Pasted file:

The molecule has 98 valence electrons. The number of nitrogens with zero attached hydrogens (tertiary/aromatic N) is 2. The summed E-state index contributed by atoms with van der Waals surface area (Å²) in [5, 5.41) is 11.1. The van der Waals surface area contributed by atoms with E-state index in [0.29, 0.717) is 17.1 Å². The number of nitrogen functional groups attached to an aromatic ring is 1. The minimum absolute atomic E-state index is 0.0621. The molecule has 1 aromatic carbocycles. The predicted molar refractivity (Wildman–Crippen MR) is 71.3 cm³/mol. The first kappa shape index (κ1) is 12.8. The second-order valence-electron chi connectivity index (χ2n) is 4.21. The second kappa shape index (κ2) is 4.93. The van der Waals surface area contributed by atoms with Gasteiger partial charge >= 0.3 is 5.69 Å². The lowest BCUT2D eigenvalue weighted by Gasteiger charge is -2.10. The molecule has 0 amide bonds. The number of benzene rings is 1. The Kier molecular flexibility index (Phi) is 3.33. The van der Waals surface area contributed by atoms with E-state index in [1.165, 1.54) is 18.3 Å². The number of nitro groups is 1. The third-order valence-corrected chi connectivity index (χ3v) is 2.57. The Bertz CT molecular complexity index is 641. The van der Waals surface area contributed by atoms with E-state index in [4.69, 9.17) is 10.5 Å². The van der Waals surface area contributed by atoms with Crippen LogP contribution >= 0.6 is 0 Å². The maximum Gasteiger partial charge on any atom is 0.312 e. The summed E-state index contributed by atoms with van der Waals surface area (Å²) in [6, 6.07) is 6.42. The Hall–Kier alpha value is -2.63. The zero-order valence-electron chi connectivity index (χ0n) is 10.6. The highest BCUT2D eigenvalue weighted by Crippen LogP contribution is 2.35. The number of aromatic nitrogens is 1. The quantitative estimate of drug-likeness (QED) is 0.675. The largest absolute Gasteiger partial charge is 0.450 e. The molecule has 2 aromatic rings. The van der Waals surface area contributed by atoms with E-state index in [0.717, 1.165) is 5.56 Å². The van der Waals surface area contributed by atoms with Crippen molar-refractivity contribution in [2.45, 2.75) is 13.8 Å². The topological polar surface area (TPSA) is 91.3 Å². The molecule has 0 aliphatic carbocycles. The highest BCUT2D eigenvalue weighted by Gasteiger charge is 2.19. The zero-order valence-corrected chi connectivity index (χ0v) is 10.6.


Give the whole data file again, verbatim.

The molecule has 98 valence electrons. The number of nitrogens with zero attached hydrogens (tertiary/aromatic N) is 2. The summed E-state index contributed by atoms with van der Waals surface area (Å²) in [5, 5.41) is 11.1. The van der Waals surface area contributed by atoms with E-state index in [0.29, 0.717) is 17.1 Å². The number of nitrogen functional groups attached to an aromatic ring is 1. The minimum absolute atomic E-state index is 0.0621. The molecule has 1 aromatic carbocycles. The predicted molar refractivity (Wildman–Crippen MR) is 71.3 cm³/mol. The first kappa shape index (κ1) is 12.8. The second-order valence-electron chi connectivity index (χ2n) is 4.21. The second kappa shape index (κ2) is 4.93. The van der Waals surface area contributed by atoms with Gasteiger partial charge >= 0.3 is 5.69 Å². The lowest BCUT2D eigenvalue weighted by Gasteiger charge is -2.10. The molecule has 0 amide bonds. The number of benzene rings is 1. The Kier molecular flexibility index (Phi) is 3.33. The van der Waals surface area contributed by atoms with E-state index in [1.165, 1.54) is 18.3 Å². The number of nitro groups is 1. The third-order valence-corrected chi connectivity index (χ3v) is 2.57. The Bertz CT molecular complexity index is 641. The van der Waals surface area contributed by atoms with E-state index in [4.69, 9.17) is 10.5 Å². The van der Waals surface area contributed by atoms with Crippen LogP contribution >= 0.6 is 0 Å². The maximum Gasteiger partial charge on any atom is 0.312 e. The summed E-state index contributed by atoms with van der Waals surface area (Å²) in [6, 6.07) is 6.42. The Hall–Kier alpha value is -2.63. The zero-order valence-electron chi connectivity index (χ0n) is 10.6. The highest BCUT2D eigenvalue weighted by Crippen LogP contribution is 2.35. The number of aromatic nitrogens is 1. The quantitative estimate of drug-likeness (QED) is 0.675. The largest absolute Gasteiger partial charge is 0.450 e. The molecule has 2 aromatic rings. The van der Waals surface area contributed by atoms with E-state index in [0.717, 1.165) is 5.56 Å². The van der Waals surface area contributed by atoms with Crippen molar-refractivity contribution in [2.45, 2.75) is 13.8 Å². The topological polar surface area (TPSA) is 91.3 Å². The molecule has 0 aliphatic carbocycles. The highest BCUT2D eigenvalue weighted by Gasteiger charge is 2.19. The zero-order valence-corrected chi connectivity index (χ0v) is 10.6.